The latest news from Friends & the National Railway Museum


    • DATE: Saturday 18 June 2022

    • TIME: 11.00 and 13.00

    • DURATION: 60 mins

Join experts at the National Railway Museum to discover the ways emerging ideas are transforming our future railways and learn more about driverless public transport.

This summer, the National Railway Museum will launch Innovation Platform, a brand-new exhibition highlighting emerging ideas and extraordinary achievements from the rail industry’s leading research and development departments.

Over a two-year period, the museum will exhibit a series of cutting-edge technologies. The first object on display will ask audiences to consider the impact of driverless vehicles in future public transport.

Book your free guided tour offered as part of the York Festival of Ideas and discuss the themes of the exhibition with the project’s lead curator and members of the University of York’s Assuring Autonomy International Programme.

This is a fantastic opportunity to discover how present ideas are transforming our future railways.

Museum opening times Monday – Sunday, 10.00–17.00

Completing my Bronze Duke of Edinburgh Award with Locomotion by James Waine

Locomotion Youth Team - James, Luke and James

Over the past 18 months, I have been lucky enough to complete the Bronze Duke of Edinburgh award with the help of the team at Locomotion. I wanted to share a little bit about what I have done with the museum.

When I first inquired about volunteering at Locomotion, there were no youth volunteers and through the time I have been with the museum, we have begun to develop a youth team. I have had the amazing opportunity to help shape what this team looks like and it has given me the opportunity to take on a variety of tasks progressing a wide range of skills. Alongside my youth team peers, we have not only been able to work with visitors on the museum floor helping with engagement activities, but we have also had the opportunity to take on some projects as a team.

We have been involved in a local community project through the Landscape Partnership Programme Discover Brightwater, working alongside artists to create cyanotype artwork activities for our visitors. Most excitingly, we got to help organise and run an event, Loco Lates: The Golden Age. A first in a series of Loco Lates evening events we are hoping to run at the museum. This was a fantastic experience, and it was a very proud moment when we had completed it.

Along with the volunteering work I have completed at Locomotion, I also played the violin in the Tees Valley Youth Orchestra and rowed for my school as part of completing the skill and physical sections of the Duke of Edinburgh respectively. I also got to go on a 2-day, self-sustainable walking and camping expedition in the North Yorkshire Moors - a great, although tiring, experience and a memory I will never forget. I would urge anyone under 25 to go out and get involved in one of the three levels of the Duke of Edinburgh Award. I have learnt so many new skills, met lots of new people and have overall developed as a person thanks to taking part - it is truly an incredible experience.

Join us at Locomotion to complete your volunteering section as you will get so many different experiences as part of your work here and everyone is incredibly friendly. If you are under 25 years old, I would very much like to invite you to join us in the Locomotion Youth Team. Looking ahead into the future, we have many exciting plans as a youth team so it is the perfect time to join. Following on from successfully completing the Bronze award, I am moving on to complete the Gold award with the museum.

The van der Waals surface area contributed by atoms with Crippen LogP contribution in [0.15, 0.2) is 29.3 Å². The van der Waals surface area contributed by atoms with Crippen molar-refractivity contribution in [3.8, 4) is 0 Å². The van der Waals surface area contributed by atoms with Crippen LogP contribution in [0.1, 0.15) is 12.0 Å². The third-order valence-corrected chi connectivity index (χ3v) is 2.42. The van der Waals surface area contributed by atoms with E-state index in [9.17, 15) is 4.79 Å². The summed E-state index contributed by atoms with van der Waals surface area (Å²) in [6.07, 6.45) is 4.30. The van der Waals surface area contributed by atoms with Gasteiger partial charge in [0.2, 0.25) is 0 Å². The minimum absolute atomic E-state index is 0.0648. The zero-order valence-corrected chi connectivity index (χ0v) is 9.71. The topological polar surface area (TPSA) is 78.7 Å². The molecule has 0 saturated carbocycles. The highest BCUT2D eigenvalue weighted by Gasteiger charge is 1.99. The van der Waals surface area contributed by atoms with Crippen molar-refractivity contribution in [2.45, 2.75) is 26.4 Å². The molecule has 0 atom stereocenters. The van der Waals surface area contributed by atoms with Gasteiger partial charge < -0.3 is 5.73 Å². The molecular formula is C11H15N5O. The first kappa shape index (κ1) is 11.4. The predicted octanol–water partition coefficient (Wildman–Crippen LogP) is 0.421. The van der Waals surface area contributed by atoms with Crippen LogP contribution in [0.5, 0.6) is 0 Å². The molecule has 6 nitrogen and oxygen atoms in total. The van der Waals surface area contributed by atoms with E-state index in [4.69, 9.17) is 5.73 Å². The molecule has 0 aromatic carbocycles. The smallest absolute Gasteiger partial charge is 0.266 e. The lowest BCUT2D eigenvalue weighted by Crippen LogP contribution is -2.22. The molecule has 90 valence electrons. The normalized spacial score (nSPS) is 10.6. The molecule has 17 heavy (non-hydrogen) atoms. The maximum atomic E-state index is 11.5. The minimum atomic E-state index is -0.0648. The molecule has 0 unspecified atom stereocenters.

If you are interested in finding out more about the Locomotion Youth Team or getting involved, contact Eileen Atkins, Engagement and Programming Manager eileen.atkins@locomotion.org.uk 

What's On at National Railway Museum


Discover the World's Fastest Steam Locomotive

This powerful, aerodynamic masterpiece rocketed to 126mph in 1938, a steam speed record that was never surpassed.

You can experience Mallard up close, in all its glory, when you visit the museum.


    • DATE: On display now

    • LOCATION: Great Hall

Learning at the National Railway Museum
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Discover what you can see and do on a visit and fill in the online form to request a school visit.

The options available for schools have changed, so before you request a visit, make sure you read all of the information on what to see and do on the visit page.

Find out more here

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Picture: 1883 Moreton-in-Marsh signal box

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The FARSAP signalling film archive now boasts 163 films of UK signalling locations. There are also 33 more films covering explanations of signalling technology, staff reminiscences and events. After seven years of filming there’s still more to come. The FARSAP team has worked with Network Rail to film the wide range of British signalling practices, equipment and buildings with the people doing the job at a time of major change. All these films are free to view. You’ll still be able to see and hear how it was done in the days before Rail Operating Centres came along.  Manual signal boxes, crossings and power boxes are all covered. Commentaries helpfully explain the history, locations, routes, the equipment and what’s going on.    

In the words of Network Rail, it’s a “valuable and comprehensive record”. It’s popular too with the signalling community who have welcomed their bit of signalling history being recorded. Whether it’s for those in training, enthusiasts, modellers or family historians, there’s masses of fascinating and valuable information. Simply search online for “FARSAP” to see the full collection.